ZOÉ BLUE M.
April 3 – May 16 , 2021
Text by Dalya Benor
A state of maximal energy sets the scene in the world of Zoé Blue M., the New York debut of the Los Angeles-based artist. Blue’s latest paintings in Fault Lines introduce audiences to a form of diaristic realism, where she depicts family members for the first time, using her subject matter to publicly address the most personal parts of herself. A style of narrative figuration that borrows from a range of genres tells the metaphorical and literal story of Blue’s upbringing, one that stylistically weaves between East and West cultures.
For Blue, who grew up in Los Angeles with a French father and a Japanese-American mother, evidence of a cross-cultural upbringing plays heavily in her work, impossible to ignore in her paintings teeming with dreamlike symbols from her childhood. Filling the canvas with swaths of technicolor brushstrokes, Blue experiments with a pastiche of patterns that diversify surfaces to a dizzying level. With a painting style that confronts viewers with saturated mise-en-scènes, Blue’s cartoonish tendencies inspired by anime are coupled with an overwhelming attention to detail, and a sun-soaked palette that can only be birthed in California.
Weather plays a central role in Blue’s canvases, from clear blue skies, a heavy downpour, to smoke-filled orange clouds. Mirroring the reality of Los Angeles, fire always seems to be looming, leaving viewers to question whether her tableaus depict scenarios that are on the brink of disaster, or just narrowly avoiding it. Blue’s figures embody an absent-minded carelessness met with the constant threat of danger, serving as a metaphor for a duality that oscillates between life and death, safety and risk, the physical world and the spiritual one.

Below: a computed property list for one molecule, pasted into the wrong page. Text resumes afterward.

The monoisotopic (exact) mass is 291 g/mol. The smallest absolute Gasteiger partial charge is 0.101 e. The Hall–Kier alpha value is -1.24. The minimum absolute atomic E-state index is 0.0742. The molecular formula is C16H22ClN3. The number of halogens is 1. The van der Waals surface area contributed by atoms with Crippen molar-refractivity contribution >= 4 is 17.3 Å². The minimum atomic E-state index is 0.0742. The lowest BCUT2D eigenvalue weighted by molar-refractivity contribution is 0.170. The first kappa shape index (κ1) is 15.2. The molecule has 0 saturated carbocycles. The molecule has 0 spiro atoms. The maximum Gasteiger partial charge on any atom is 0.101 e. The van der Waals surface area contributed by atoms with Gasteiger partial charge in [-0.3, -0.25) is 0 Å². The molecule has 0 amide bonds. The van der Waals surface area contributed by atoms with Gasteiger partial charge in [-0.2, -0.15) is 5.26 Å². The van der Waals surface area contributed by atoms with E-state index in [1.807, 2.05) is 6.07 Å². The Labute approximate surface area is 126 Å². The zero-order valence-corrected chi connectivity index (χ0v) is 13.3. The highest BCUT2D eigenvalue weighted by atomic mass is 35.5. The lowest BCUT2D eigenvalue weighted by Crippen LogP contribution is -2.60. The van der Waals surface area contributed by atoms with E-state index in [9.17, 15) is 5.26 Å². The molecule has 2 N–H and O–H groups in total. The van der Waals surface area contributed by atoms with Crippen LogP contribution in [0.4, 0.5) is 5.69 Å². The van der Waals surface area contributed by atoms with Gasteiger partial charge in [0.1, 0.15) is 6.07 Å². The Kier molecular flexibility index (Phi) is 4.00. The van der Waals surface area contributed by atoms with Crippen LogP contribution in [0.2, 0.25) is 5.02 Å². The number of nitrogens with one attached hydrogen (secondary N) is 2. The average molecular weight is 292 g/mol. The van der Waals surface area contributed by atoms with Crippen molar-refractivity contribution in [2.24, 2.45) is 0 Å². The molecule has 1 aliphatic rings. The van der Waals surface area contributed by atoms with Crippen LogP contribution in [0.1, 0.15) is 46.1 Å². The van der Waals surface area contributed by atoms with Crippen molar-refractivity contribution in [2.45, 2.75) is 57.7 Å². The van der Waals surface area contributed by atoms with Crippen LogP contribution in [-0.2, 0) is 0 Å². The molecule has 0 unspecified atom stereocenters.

Stylistically, the clothing choices each figure wears is a conscious decision that holds significant meaning for Blue. Her deeply-rooted interest in fashion is one that has been passed down by her grandmother to both her mother and brother, who all share an “eccentric” taste in dress. For Blue, getting dressed is much more than an aesthetic choice, it is both a homage to the generations that precede her and an expression of cultural and self-identity.
Style is substance, as materiality translates to a larger statement on how the things we wear can contain layered meanings. The use of rhinestones and garment scraps on Blue’s paintings adds a layer of texture and personal history that can only be fully experienced in the flesh. Hidden meanings and subtext translates beyond the canvas—for Blue, clothing serves as the fabric for connecting the self to the outside world. Within the seams there lies a tool for understanding our roots and a way to feel tangibly human.
Like the mirrors in Blue’s paintings, the narcissism of getting dressed lends itself to the tension between watching oneself and being watched. Without having to say anything at all, the way we present ourselves speaks volumes—but looking beneath the veneer, there’s chaos wanting to escape.